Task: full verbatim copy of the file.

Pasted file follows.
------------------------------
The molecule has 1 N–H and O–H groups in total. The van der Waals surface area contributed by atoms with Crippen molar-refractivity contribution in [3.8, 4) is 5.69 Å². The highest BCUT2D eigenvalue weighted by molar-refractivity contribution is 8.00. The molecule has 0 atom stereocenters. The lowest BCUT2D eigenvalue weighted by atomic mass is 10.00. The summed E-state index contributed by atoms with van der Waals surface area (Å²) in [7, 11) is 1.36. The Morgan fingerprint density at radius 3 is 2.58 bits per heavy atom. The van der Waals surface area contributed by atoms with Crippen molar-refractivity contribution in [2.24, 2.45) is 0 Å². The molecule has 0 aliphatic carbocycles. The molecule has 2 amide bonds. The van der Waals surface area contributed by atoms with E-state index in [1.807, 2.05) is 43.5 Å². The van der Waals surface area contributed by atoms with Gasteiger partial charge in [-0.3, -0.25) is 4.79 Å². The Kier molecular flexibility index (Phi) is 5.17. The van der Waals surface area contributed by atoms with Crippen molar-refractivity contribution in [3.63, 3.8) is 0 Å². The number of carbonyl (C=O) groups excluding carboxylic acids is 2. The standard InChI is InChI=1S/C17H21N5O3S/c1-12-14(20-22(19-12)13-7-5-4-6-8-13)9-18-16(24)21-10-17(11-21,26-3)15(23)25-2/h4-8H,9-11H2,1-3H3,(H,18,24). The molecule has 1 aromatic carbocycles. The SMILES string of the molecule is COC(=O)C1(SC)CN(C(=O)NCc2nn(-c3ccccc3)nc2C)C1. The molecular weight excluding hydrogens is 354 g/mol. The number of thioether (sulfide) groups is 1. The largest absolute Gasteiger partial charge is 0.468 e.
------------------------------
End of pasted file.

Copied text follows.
The molecule has 1 N–H and O–H groups in total. The van der Waals surface area contributed by atoms with Crippen molar-refractivity contribution in [3.8, 4) is 5.69 Å². The highest BCUT2D eigenvalue weighted by molar-refractivity contribution is 8.00. The molecule has 0 atom stereocenters. The lowest BCUT2D eigenvalue weighted by atomic mass is 10.00. The summed E-state index contributed by atoms with van der Waals surface area (Å²) in [7, 11) is 1.36. The Morgan fingerprint density at radius 3 is 2.58 bits per heavy atom. The van der Waals surface area contributed by atoms with Crippen molar-refractivity contribution in [2.24, 2.45) is 0 Å². The molecule has 0 aliphatic carbocycles. The molecule has 2 amide bonds. The van der Waals surface area contributed by atoms with E-state index in [1.807, 2.05) is 43.5 Å². The van der Waals surface area contributed by atoms with Gasteiger partial charge in [-0.3, -0.25) is 4.79 Å². The Kier molecular flexibility index (Phi) is 5.17. The van der Waals surface area contributed by atoms with Crippen molar-refractivity contribution in [3.63, 3.8) is 0 Å². The number of carbonyl (C=O) groups excluding carboxylic acids is 2. The standard InChI is InChI=1S/C17H21N5O3S/c1-12-14(20-22(19-12)13-7-5-4-6-8-13)9-18-16(24)21-10-17(11-21,26-3)15(23)25-2/h4-8H,9-11H2,1-3H3,(H,18,24). The molecule has 1 aromatic carbocycles. The SMILES string of the molecule is COC(=O)C1(SC)CN(C(=O)NCc2nn(-c3ccccc3)nc2C)C1. The molecular weight excluding hydrogens is 354 g/mol. The number of thioether (sulfide) groups is 1. The largest absolute Gasteiger partial charge is 0.468 e.